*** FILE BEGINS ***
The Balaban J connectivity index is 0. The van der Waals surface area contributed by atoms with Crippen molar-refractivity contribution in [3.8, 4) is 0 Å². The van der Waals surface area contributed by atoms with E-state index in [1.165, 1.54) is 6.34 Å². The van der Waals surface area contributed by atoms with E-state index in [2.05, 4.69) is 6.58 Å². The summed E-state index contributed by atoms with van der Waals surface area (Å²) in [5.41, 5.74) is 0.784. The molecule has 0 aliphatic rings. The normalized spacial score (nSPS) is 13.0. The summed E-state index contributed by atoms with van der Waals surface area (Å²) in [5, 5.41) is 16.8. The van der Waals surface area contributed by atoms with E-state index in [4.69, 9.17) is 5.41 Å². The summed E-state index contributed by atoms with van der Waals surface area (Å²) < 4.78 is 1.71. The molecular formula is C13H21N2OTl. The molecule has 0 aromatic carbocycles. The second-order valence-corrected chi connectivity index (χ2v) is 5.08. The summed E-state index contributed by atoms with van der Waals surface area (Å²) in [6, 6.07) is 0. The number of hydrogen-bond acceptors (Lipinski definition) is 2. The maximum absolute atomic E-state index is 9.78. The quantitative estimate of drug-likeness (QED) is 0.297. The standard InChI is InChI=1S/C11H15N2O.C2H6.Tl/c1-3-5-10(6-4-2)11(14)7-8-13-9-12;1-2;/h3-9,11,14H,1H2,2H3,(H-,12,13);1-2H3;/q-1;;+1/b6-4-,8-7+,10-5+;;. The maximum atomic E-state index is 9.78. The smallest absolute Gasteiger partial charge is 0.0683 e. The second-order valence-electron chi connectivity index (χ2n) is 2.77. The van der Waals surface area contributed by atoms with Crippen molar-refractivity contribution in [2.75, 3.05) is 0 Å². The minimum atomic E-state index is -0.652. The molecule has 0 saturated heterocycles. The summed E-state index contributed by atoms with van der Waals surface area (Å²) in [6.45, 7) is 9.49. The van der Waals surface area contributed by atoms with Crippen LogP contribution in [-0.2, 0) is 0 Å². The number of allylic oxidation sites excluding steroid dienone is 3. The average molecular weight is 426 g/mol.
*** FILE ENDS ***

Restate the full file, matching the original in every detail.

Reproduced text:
The Balaban J connectivity index is 0. The van der Waals surface area contributed by atoms with Crippen molar-refractivity contribution in [3.8, 4) is 0 Å². The van der Waals surface area contributed by atoms with E-state index in [1.165, 1.54) is 6.34 Å². The van der Waals surface area contributed by atoms with E-state index in [2.05, 4.69) is 6.58 Å². The summed E-state index contributed by atoms with van der Waals surface area (Å²) in [5.41, 5.74) is 0.784. The molecule has 0 aliphatic rings. The normalized spacial score (nSPS) is 13.0. The summed E-state index contributed by atoms with van der Waals surface area (Å²) in [5, 5.41) is 16.8. The van der Waals surface area contributed by atoms with E-state index in [4.69, 9.17) is 5.41 Å². The summed E-state index contributed by atoms with van der Waals surface area (Å²) < 4.78 is 1.71. The molecular formula is C13H21N2OTl. The molecule has 0 aromatic carbocycles. The second-order valence-corrected chi connectivity index (χ2v) is 5.08. The summed E-state index contributed by atoms with van der Waals surface area (Å²) in [6, 6.07) is 0. The number of hydrogen-bond acceptors (Lipinski definition) is 2. The maximum absolute atomic E-state index is 9.78. The quantitative estimate of drug-likeness (QED) is 0.297. The standard InChI is InChI=1S/C11H15N2O.C2H6.Tl/c1-3-5-10(6-4-2)11(14)7-8-13-9-12;1-2;/h3-9,11,14H,1H2,2H3,(H-,12,13);1-2H3;/q-1;;+1/b6-4-,8-7+,10-5+;;. The maximum atomic E-state index is 9.78. The smallest absolute Gasteiger partial charge is 0.0683 e. The second-order valence-electron chi connectivity index (χ2n) is 2.77. The van der Waals surface area contributed by atoms with Crippen molar-refractivity contribution in [2.75, 3.05) is 0 Å². The minimum atomic E-state index is -0.652. The molecule has 0 saturated heterocycles. The summed E-state index contributed by atoms with van der Waals surface area (Å²) in [6.45, 7) is 9.49. The van der Waals surface area contributed by atoms with Crippen LogP contribution in [-0.2, 0) is 0 Å². The number of allylic oxidation sites excluding steroid dienone is 3. The average molecular weight is 426 g/mol.